A group of experts has conducted a research that demonstrates the type of data that can be gathered through the forensic study of WhatsApp.
A new research conducted by forensic researchers at the University of New Haven (F. Karpisek of Brno University of Technology in the Czech Republic, and Ibrahim Baggili and Frank Breitinger, co-directors of the Cyber Forensics Research & Education Group) is worrying the large community of WhatsApp users. The experts demonstrated that the popular messaging service WhatsApp collects data on phone calls, including in numbers, call duration and other information.
“Our research demonstrates the type of data that can be gathered through the forensic study of WhatsApp and provides a path for others to conduct additional studies into the network forensics of messaging apps,” said Baggili.
The experts discovered that WhatsApp implements the FunXMPP protocol, a binary-efficient encoded Extensible Messaging and Presence Protocol (XMPP) for the near-real-time exchange of structured data.
The group of researchers decrypted the connection between the WhatsApp client and servers, then they were able to view exchanged messages using a custom-made command-line tool they have created for the analysis.
According to the boffins, this is the first time a research group has probed how WhatsApp uses signalling messages to establish voice calls.
The team has focused its analysis on the signalling messages exchanged during a WhatsApp call established with an Android device, the experts have studied the authentication process implemented by the WhatsApp clients and uncovered the codec used by WhatsApp for voice media streams, the Opus at 8 or 16 kHz sampling rates.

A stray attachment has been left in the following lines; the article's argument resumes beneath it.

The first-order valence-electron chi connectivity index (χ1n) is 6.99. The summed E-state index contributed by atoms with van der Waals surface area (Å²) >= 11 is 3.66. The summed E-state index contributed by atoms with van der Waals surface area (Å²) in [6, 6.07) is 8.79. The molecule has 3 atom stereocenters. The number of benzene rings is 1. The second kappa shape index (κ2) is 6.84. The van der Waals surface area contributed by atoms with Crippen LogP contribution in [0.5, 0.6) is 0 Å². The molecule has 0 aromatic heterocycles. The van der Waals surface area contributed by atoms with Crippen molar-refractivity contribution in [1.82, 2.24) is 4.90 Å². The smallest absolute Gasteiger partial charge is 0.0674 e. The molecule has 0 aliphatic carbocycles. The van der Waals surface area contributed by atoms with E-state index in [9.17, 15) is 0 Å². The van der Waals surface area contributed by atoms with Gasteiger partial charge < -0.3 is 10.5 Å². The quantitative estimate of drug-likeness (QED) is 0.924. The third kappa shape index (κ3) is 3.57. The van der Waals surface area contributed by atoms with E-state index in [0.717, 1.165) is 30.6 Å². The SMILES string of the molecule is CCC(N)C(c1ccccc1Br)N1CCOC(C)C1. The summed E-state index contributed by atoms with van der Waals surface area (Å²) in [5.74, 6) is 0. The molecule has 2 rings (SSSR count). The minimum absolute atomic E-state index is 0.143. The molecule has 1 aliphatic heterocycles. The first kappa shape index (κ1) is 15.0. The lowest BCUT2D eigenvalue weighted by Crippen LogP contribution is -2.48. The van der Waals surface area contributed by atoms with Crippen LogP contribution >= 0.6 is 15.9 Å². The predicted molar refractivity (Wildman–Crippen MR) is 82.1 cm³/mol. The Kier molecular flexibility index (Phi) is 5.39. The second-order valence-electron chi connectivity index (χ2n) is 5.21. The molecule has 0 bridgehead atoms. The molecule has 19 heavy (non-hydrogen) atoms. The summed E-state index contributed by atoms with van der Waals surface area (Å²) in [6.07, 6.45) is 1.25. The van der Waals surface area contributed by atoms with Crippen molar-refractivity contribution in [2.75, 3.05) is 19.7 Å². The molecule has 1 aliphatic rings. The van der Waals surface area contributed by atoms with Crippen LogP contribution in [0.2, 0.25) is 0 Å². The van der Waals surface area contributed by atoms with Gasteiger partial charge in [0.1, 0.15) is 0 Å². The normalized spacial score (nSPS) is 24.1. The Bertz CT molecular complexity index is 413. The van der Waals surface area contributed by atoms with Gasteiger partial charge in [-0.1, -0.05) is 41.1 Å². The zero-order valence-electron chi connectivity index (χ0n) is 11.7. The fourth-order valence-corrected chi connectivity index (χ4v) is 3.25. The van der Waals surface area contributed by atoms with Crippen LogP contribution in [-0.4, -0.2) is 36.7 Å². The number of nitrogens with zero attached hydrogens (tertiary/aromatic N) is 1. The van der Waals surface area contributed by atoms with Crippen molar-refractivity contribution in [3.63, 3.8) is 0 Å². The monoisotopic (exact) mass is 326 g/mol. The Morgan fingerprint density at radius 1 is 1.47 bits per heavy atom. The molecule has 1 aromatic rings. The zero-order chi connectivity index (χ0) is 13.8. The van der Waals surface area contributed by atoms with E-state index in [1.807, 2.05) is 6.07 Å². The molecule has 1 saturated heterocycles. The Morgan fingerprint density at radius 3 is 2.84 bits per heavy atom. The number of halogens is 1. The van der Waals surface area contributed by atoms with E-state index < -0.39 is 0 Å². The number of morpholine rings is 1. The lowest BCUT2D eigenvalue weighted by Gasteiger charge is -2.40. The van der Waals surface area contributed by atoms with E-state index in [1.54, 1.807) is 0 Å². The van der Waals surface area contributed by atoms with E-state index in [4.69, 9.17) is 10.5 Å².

The analysis of the traffic allowed to discover which data the client sends to the servers while establishing a call. Data includes WhatsApp phone numbers, WhatsApp phone call establishment metadata, date-time stamps, and WhatsApp phone call duration metadata.
The researcher discovered much more, they examined how relay servers are announced and the relay election mechanism, and how WhatsApp clients announce their endpoint addresses to use for the media streaming, along with the relay server IP addresses used during the calls.
Pierluigi Paganini is member of the ENISA (European Union Agency for Network and Information Security) Threat Landscape Stakeholder Group and Cyber G7 Group, he is also a Security Evangelist, Security Analyst and Freelance Writer.
Editor-in-Chief at "Cyber Defense Magazine", Pierluigi is a cyber security expert with over 20 years experience in the field, he is Certified Ethical Hacker at EC Council in London. The passion for writing and a strong belief that security is founded on sharing and awareness led Pierluigi to find the security blog "Security Affairs" recently named a Top National Security Resource for US.
Pierluigi is a member of the "The Hacker News" team and he is a writer for some major publications in the field such as Cyber War Zone, ICTTF, Infosec Island, Infosec Institute, The Hacker News Magazine and for many other Security magazines.
Author of the Books "The Deep Dark Web" and “Digital Virtual Currency and Bitcoin”.